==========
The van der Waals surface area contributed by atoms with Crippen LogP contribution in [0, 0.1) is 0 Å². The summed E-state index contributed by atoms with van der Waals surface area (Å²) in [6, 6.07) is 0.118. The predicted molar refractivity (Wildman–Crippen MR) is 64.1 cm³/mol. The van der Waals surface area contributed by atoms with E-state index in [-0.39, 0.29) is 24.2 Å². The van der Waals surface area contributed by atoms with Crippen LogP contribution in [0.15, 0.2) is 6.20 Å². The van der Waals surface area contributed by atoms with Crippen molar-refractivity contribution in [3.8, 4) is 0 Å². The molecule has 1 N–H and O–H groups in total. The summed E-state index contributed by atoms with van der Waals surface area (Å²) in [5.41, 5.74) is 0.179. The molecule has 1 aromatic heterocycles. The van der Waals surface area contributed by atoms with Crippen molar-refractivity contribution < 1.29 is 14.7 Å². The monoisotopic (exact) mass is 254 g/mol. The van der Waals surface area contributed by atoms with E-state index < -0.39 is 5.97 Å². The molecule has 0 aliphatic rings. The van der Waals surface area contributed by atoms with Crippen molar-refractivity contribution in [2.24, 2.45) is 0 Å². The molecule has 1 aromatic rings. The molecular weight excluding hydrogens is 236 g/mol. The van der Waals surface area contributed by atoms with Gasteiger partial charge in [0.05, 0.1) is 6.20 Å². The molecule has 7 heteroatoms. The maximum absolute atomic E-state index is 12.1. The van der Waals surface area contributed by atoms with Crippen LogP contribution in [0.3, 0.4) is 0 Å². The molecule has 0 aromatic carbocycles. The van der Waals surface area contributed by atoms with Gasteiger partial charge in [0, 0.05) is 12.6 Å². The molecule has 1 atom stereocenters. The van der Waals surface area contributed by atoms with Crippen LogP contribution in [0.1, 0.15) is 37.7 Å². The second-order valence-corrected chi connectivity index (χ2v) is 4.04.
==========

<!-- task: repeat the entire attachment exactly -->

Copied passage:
The van der Waals surface area contributed by atoms with Crippen LogP contribution in [0, 0.1) is 0 Å². The summed E-state index contributed by atoms with van der Waals surface area (Å²) in [6, 6.07) is 0.118. The predicted molar refractivity (Wildman–Crippen MR) is 64.1 cm³/mol. The van der Waals surface area contributed by atoms with E-state index in [-0.39, 0.29) is 24.2 Å². The van der Waals surface area contributed by atoms with Crippen LogP contribution in [0.15, 0.2) is 6.20 Å². The van der Waals surface area contributed by atoms with Crippen molar-refractivity contribution in [3.8, 4) is 0 Å². The molecule has 1 N–H and O–H groups in total. The summed E-state index contributed by atoms with van der Waals surface area (Å²) in [5.41, 5.74) is 0.179. The molecule has 1 aromatic heterocycles. The van der Waals surface area contributed by atoms with Crippen molar-refractivity contribution < 1.29 is 14.7 Å². The monoisotopic (exact) mass is 254 g/mol. The van der Waals surface area contributed by atoms with E-state index < -0.39 is 5.97 Å². The molecule has 0 aliphatic rings. The van der Waals surface area contributed by atoms with Crippen molar-refractivity contribution in [2.24, 2.45) is 0 Å². The molecule has 1 aromatic rings. The molecular weight excluding hydrogens is 236 g/mol. The van der Waals surface area contributed by atoms with Gasteiger partial charge in [0.05, 0.1) is 6.20 Å². The molecule has 7 heteroatoms. The maximum absolute atomic E-state index is 12.1. The van der Waals surface area contributed by atoms with Crippen LogP contribution in [0.3, 0.4) is 0 Å². The molecule has 0 aromatic carbocycles. The van der Waals surface area contributed by atoms with Gasteiger partial charge in [0, 0.05) is 12.6 Å². The molecule has 1 atom stereocenters. The van der Waals surface area contributed by atoms with Crippen LogP contribution in [0.1, 0.15) is 37.7 Å². The second-order valence-corrected chi connectivity index (χ2v) is 4.04.